The Dead and Buried is a spooktacular mystery with a sweet swoon-worthy boy who has secrets of his own and a smart heroine who refuses to let a mean ghost take over her house and her life. When Jade and her family move into town and to a posh neighborhood, she questions (to herself) how her family can afford the house, but it's soon forgotten. She's excited to attend a new high school; her last school was small and everyone knew everyone. She can't wait to have new adventures and meet new friends. Pretty soon, Jade notices other kids staring at her and whispering behind her back. Jade does some digging and finds out a teenage girl was found dead at the foot of the staircase in Jade's new house. Her parents "forgot" to tell Jade this little detail. The kids at school say that Kayla was pushed; others say she simply fell to her death. Little brother Colby tells Jade he sees a girl in his room and she doesn't talk to him but she "glimmers." Jade thinks Colby is making the girl up, but when Jade keeps finding her belongings moved around, she realizes that an angry ghost might be haunting them. Kayla (the ghost) is as angry in death as she was angry and mean in life. Jade has to figure out who pushed Kayla to her death or Kayla will harm Colby. Kayla's diary holds the key to the mystery and the murder. If only Jade can decipher it in time to save her brother. This is the best ghost story I've read in a long time. It has all the elements of a great story: a large haunted house, a mean and angry ghost who keeps her own secrets, a hidden diary written in "code," a murder mystery, a love triangle or two, a secret about the ghost's family, a nice guy who's as haunted as the house, and a light romance. Kim Harrington keeps getting it right. Fans of her Sleuth or Dare series will enjoy The Dead and Buried, and anyone who loves a ghostly mystery will race trhough this book. I loved the way Kayla's diary was written. Instead of coming right out and naming people, she gives everyone a number. Jade has to study the diary to figure out what number is assigned to each person. I was able to figure it out pretty early on and even knew who the killer was, but that didn't stop me from thoroughly enjoying the book.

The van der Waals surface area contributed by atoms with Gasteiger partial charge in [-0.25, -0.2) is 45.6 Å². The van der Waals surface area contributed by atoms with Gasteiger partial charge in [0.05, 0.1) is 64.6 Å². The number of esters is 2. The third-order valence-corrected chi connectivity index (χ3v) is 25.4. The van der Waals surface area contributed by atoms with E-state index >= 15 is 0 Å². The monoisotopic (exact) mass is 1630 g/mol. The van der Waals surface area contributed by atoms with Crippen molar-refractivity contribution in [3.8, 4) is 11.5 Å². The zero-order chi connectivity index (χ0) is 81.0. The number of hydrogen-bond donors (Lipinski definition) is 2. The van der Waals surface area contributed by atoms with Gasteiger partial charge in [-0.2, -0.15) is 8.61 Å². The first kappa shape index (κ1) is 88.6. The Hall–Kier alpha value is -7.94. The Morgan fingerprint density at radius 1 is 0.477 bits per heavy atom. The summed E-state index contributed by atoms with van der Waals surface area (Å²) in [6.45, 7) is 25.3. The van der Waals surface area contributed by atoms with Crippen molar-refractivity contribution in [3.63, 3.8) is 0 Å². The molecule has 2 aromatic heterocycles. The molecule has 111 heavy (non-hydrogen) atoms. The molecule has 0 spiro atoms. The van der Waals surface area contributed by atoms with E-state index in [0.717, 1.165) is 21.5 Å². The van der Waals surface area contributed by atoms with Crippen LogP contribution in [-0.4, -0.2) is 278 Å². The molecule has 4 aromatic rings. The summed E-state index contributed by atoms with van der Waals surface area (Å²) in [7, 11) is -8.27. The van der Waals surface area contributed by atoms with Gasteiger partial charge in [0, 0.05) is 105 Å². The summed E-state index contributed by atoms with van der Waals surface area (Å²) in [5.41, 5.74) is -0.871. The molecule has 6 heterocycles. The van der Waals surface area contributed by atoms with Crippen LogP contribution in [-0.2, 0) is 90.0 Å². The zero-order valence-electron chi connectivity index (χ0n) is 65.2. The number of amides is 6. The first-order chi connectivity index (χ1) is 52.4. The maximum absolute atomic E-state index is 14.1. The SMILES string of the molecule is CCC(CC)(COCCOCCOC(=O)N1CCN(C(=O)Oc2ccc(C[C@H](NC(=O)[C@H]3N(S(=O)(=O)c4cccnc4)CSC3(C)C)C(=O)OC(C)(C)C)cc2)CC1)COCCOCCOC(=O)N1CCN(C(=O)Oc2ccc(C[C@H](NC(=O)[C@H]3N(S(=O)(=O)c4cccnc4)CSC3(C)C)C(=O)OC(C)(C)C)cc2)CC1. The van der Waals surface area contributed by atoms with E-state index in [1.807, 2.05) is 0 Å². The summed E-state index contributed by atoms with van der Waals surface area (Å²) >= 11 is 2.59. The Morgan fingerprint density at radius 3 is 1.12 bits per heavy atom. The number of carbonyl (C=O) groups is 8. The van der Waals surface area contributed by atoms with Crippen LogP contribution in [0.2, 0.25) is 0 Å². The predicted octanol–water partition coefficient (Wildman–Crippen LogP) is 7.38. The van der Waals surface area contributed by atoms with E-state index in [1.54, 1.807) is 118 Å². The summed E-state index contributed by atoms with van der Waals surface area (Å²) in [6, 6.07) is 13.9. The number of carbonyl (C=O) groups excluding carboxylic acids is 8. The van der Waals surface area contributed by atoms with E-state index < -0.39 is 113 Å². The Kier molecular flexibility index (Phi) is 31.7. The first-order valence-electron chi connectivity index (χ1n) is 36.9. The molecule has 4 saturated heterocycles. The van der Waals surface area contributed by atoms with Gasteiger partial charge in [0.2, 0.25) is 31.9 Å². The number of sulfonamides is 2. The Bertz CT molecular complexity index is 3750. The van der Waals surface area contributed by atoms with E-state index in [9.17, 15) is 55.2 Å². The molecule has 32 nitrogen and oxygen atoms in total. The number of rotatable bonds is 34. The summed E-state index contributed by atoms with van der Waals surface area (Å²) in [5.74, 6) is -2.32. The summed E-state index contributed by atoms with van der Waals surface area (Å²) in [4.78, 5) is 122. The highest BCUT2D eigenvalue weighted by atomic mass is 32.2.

Highly, highly recommeded grade 7-up. No language. A teen party and a love triangle. Kayla (the ghost) uses boys as her conquests, but no graphic details are spelled out.
Recommended by Pamela Thompson, Library Media Specialist, Texas, USA visit her ya novels blog at http://booksbypamelathompson.blogspot.com/